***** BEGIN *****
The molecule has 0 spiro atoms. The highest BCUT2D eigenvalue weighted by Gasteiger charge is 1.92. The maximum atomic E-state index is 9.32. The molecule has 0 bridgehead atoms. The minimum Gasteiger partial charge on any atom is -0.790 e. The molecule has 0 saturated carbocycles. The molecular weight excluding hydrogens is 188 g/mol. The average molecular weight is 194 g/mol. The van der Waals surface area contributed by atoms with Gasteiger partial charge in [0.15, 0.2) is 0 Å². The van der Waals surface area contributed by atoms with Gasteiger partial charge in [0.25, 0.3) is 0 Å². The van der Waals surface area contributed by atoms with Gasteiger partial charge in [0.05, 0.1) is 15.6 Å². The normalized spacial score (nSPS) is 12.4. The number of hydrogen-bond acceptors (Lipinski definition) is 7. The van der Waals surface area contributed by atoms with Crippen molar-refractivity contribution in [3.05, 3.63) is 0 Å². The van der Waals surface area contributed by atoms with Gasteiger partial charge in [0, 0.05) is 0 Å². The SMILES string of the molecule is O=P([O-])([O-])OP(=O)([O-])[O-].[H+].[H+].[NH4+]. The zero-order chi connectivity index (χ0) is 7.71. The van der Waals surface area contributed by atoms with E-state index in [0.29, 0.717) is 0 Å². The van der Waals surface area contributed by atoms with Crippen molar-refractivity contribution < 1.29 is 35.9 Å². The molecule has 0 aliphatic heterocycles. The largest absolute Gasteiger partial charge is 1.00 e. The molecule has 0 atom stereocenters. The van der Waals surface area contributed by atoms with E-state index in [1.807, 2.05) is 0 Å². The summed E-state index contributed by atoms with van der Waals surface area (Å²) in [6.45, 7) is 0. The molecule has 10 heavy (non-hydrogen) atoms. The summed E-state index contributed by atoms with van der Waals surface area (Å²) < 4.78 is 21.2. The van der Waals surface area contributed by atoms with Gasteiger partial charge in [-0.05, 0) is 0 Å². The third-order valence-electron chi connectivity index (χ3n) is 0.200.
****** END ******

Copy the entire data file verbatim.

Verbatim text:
The molecule has 0 spiro atoms. The highest BCUT2D eigenvalue weighted by Gasteiger charge is 1.92. The maximum atomic E-state index is 9.32. The molecule has 0 bridgehead atoms. The minimum Gasteiger partial charge on any atom is -0.790 e. The molecule has 0 saturated carbocycles. The molecular weight excluding hydrogens is 188 g/mol. The average molecular weight is 194 g/mol. The van der Waals surface area contributed by atoms with Gasteiger partial charge in [0.15, 0.2) is 0 Å². The van der Waals surface area contributed by atoms with Gasteiger partial charge in [0.25, 0.3) is 0 Å². The van der Waals surface area contributed by atoms with Gasteiger partial charge in [0.05, 0.1) is 15.6 Å². The normalized spacial score (nSPS) is 12.4. The number of hydrogen-bond acceptors (Lipinski definition) is 7. The van der Waals surface area contributed by atoms with Crippen molar-refractivity contribution in [3.05, 3.63) is 0 Å². The van der Waals surface area contributed by atoms with Gasteiger partial charge in [0, 0.05) is 0 Å². The SMILES string of the molecule is O=P([O-])([O-])OP(=O)([O-])[O-].[H+].[H+].[NH4+]. The zero-order chi connectivity index (χ0) is 7.71. The van der Waals surface area contributed by atoms with E-state index in [0.29, 0.717) is 0 Å². The van der Waals surface area contributed by atoms with Crippen molar-refractivity contribution < 1.29 is 35.9 Å². The molecule has 0 aliphatic heterocycles. The largest absolute Gasteiger partial charge is 1.00 e. The molecule has 0 atom stereocenters. The van der Waals surface area contributed by atoms with E-state index in [1.807, 2.05) is 0 Å². The summed E-state index contributed by atoms with van der Waals surface area (Å²) in [6.45, 7) is 0. The molecule has 10 heavy (non-hydrogen) atoms. The summed E-state index contributed by atoms with van der Waals surface area (Å²) < 4.78 is 21.2. The van der Waals surface area contributed by atoms with Gasteiger partial charge in [-0.05, 0) is 0 Å². The third-order valence-electron chi connectivity index (χ3n) is 0.200.